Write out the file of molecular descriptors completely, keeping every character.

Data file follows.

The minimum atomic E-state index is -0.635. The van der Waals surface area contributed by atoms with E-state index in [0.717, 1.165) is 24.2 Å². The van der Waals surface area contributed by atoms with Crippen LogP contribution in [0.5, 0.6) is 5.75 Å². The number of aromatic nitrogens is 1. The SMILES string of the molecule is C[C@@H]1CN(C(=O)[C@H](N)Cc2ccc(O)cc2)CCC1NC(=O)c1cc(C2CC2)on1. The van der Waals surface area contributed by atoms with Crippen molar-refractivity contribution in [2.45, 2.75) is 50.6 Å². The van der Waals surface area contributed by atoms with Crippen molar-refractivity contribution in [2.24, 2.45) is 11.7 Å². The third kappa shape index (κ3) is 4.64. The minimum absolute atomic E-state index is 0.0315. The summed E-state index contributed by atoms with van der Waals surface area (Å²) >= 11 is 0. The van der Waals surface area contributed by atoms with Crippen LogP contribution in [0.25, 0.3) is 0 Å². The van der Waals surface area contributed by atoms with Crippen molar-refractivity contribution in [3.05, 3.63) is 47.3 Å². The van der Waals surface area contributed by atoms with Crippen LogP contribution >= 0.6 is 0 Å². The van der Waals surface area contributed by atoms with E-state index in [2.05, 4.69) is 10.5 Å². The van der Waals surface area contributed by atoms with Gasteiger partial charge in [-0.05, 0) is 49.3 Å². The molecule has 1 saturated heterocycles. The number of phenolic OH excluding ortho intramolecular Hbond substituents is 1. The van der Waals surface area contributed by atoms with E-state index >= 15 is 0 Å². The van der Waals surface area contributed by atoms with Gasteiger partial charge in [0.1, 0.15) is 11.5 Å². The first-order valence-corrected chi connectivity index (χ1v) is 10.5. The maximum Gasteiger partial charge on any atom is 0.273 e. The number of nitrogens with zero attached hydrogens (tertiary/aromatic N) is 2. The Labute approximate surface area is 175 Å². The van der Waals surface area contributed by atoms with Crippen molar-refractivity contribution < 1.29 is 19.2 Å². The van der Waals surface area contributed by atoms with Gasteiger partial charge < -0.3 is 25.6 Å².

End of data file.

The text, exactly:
The minimum atomic E-state index is -0.635. The van der Waals surface area contributed by atoms with E-state index in [0.717, 1.165) is 24.2 Å². The van der Waals surface area contributed by atoms with Crippen LogP contribution in [0.5, 0.6) is 5.75 Å². The number of aromatic nitrogens is 1. The SMILES string of the molecule is C[C@@H]1CN(C(=O)[C@H](N)Cc2ccc(O)cc2)CCC1NC(=O)c1cc(C2CC2)on1. The van der Waals surface area contributed by atoms with Crippen molar-refractivity contribution in [2.45, 2.75) is 50.6 Å². The van der Waals surface area contributed by atoms with Crippen molar-refractivity contribution in [2.24, 2.45) is 11.7 Å². The third kappa shape index (κ3) is 4.64. The minimum absolute atomic E-state index is 0.0315. The summed E-state index contributed by atoms with van der Waals surface area (Å²) >= 11 is 0. The van der Waals surface area contributed by atoms with Crippen LogP contribution in [0.25, 0.3) is 0 Å². The van der Waals surface area contributed by atoms with Crippen molar-refractivity contribution in [3.05, 3.63) is 47.3 Å². The van der Waals surface area contributed by atoms with Crippen LogP contribution >= 0.6 is 0 Å². The van der Waals surface area contributed by atoms with E-state index in [2.05, 4.69) is 10.5 Å². The van der Waals surface area contributed by atoms with Gasteiger partial charge in [-0.05, 0) is 49.3 Å². The molecule has 1 saturated heterocycles. The number of phenolic OH excluding ortho intramolecular Hbond substituents is 1. The van der Waals surface area contributed by atoms with E-state index >= 15 is 0 Å². The van der Waals surface area contributed by atoms with Gasteiger partial charge in [0.1, 0.15) is 11.5 Å². The first-order valence-corrected chi connectivity index (χ1v) is 10.5. The maximum Gasteiger partial charge on any atom is 0.273 e. The number of nitrogens with zero attached hydrogens (tertiary/aromatic N) is 2. The Labute approximate surface area is 175 Å². The van der Waals surface area contributed by atoms with Crippen molar-refractivity contribution < 1.29 is 19.2 Å². The van der Waals surface area contributed by atoms with Gasteiger partial charge < -0.3 is 25.6 Å².